Before concluding, I want to touch very briefly on one final aspect of my theme of complexity.  I have been arguing that being able to live with complexity is crucial to any serious understanding of art, nature, society, ideas, and ourselves, and that it is therefore at the heart of a serious education.  There are lots of reasons why a commitment to diversity is central to Vassar’s mission.  Some of those reasons have to do with matters of social justice and responsibility, but I want to remind us on this occasion that another reason that cultivating respect for diversity is such an important part of our mission is that it is deeply connected to this larger value of nourishing our sense of complexity.  Every culture, every religion, every ethnic group has its own way of making sense of the world.  There are many points where different cultures understand reality in similar ways and share values.  There are also points where they diverge, where there are conflicting views, contrasting values, different ways of seeing the world.  Maybe, as we hyper-accelerate through our speeded-up culture, we have something to learn from that tribe in New Guinea, where the pace of life is slower and a greater value is placed on serenity.

My point is that an open mind, which is pre-requisite to learning, is open to complexity of EVERY kind, and that includes a humble openness to other cultures, other religions, other races and ethnic groups.  My proudest achievement as Dean of the Faculty is that during my term we significantly increased the number of faculty of color at Vassar because I am convinced that diversity INCREASES opportunities for learning for everyone in our community.

Every year, when I greet the new class of freshmen and try to give them some 
sense of what I hope will happen to them during their college education, I begin with an image of my undergraduate mentor, Walter Waring, who remains a model for me of the values I have been celebrating in this talk—intense intellectual curiosity, a hunger for the excitement of discovery, and the ability to understand and accept complexity as a necessary pre-requisite to a lifetime of learning.  Some of you in the audience today will have heard me tell this story during your first convocation as freshmen.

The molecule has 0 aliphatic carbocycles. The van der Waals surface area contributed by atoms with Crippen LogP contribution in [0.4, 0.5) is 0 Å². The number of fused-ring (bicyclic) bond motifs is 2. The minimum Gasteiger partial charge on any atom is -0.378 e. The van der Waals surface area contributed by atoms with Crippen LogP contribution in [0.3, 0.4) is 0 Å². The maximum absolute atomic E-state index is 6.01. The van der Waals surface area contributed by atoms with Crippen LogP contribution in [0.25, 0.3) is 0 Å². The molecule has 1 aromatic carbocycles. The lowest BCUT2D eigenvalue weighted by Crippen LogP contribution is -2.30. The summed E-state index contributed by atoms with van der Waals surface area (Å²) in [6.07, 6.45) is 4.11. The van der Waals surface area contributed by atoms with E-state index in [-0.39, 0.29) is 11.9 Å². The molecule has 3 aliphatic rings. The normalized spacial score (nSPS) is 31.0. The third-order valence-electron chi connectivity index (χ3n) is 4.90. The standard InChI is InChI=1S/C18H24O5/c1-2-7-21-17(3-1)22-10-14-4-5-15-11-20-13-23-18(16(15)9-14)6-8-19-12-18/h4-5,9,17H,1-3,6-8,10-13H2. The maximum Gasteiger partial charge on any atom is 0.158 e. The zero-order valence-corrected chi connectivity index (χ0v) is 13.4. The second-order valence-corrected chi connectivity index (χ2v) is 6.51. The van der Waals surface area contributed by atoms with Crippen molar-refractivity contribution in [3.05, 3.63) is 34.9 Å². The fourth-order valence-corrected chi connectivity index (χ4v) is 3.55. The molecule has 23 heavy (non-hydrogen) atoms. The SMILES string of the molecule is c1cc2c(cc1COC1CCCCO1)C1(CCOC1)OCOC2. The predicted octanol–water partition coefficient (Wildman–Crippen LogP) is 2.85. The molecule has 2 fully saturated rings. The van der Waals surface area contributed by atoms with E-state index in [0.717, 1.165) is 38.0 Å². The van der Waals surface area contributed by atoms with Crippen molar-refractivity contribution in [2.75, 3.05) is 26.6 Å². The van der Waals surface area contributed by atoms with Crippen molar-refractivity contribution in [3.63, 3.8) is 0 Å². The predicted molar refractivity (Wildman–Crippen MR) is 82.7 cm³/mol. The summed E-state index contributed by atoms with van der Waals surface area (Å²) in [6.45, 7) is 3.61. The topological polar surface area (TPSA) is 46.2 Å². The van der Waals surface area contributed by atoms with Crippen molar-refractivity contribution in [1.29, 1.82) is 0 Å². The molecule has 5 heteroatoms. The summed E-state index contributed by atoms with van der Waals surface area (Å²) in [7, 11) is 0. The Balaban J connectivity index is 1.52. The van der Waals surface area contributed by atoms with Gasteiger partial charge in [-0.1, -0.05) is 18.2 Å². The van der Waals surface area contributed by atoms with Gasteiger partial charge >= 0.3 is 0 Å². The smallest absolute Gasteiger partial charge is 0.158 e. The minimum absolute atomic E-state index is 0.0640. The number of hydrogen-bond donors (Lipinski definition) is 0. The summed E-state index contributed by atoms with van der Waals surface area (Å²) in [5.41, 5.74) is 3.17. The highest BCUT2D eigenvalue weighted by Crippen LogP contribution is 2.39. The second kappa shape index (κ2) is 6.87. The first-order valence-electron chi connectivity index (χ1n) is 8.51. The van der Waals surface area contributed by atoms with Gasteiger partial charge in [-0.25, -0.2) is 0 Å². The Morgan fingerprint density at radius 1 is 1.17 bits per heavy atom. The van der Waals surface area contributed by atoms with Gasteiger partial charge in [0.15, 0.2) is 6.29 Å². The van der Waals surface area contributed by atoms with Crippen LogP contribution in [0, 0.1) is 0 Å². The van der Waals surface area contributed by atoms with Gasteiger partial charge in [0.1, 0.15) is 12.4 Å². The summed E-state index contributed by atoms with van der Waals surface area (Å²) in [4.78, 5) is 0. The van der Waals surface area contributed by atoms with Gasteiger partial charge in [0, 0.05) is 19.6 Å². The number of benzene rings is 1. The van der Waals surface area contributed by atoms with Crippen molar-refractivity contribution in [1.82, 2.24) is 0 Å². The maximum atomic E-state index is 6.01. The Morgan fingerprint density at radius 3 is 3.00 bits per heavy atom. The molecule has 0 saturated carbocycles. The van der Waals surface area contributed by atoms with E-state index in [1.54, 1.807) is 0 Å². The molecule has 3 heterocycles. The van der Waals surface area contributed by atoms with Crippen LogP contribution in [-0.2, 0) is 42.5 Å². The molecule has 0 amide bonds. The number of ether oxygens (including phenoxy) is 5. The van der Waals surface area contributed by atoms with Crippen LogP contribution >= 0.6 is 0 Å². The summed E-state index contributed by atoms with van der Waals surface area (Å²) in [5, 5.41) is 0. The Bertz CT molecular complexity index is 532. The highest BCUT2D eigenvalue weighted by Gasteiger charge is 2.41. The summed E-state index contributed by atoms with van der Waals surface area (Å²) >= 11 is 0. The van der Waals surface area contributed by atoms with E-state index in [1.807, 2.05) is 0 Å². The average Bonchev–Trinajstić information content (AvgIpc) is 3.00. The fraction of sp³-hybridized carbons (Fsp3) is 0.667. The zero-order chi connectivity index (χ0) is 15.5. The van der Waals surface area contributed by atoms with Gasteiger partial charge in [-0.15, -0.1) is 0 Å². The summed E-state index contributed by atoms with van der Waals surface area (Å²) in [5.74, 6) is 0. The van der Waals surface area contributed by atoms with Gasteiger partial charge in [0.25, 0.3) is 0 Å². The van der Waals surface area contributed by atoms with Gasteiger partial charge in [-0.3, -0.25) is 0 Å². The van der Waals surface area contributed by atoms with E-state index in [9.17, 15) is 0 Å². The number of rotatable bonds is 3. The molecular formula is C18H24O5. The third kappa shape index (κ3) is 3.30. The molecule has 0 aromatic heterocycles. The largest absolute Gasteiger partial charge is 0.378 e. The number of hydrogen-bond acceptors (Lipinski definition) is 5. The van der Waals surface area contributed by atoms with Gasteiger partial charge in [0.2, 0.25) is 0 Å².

It is the winter of 1967 and I am a senior at Kalamazoo College walking through a snowstorm from the library to the dining hall to get some lunch.  Ahead of me on the path I see a still figure standing alone, and as I get closer I notice through the falling snow that it is a man scratching his head; closer still and I realize it is Walt Waring, my English professor, with snow piling up on him, just standing there scratching his head and thinking.  When he sees me approaching, he calls my name and tells me, with great excitement, that “I’ve just had the strangest idea about old Shakespeare.  You remember in the second act of THE WINTER’S TALE …”  -- and there we stand, the snow coming down around us in buckets, Walt’s wise and gentle eyes sparkling with curiosity and delight – just beaming with the excitement of intellectual discovery as he explains to me his new idea.

    The next time I saw anything even approaching that level of excitement in someone’s eyes was when my son, who was probably four at the time, took his first ride in an airplane.

    It is THAT, I tell the first year students as they sit listening to the dean greeting them at the outset of their college educations – it is THAT that I wish for you – that profound and lifelong joy in learning.

I am returning to teaching and scholarship because I want to spend more of my time than I can as dean scratching my head in a snowstorm or sitting on a bench and reading.  

I first became interested in the whole issue of friendship as a literary and philosophical subject years ago, when I was writing my first book on Keats.  I thought, at that time, that since friendship was so central to Keats, I would include a chapter on the subject in that book.  But I realized that, however important, the topic was not directly related to my central argument in that book, which was the way in which Keats reconceived the meaning of the spiritual.  So I never wrote that chapter.  Some years later, I began the first of two books on friendship, but because I had become interested in a whole range of other issues, I didn’t pay much attention to Keats in those books.  Before I moved from teaching to administration, I completed about three-quarters of another book, which is a return to the subject of friendship in the work of Keats.  Now, a decade—and many many MANY meetings later—I am ready to return to the task of completing that book and starting some other projects that I’ve been dreaming up.  That ought to keep me out of trouble during my sabbatical next year in Australia—a place, I’m told, where the benches are plentiful.

Thank you and, seniors, good luck to us all as we set out on our new journeys.

Posted by Office of Communications Wednesday, April 30, 2008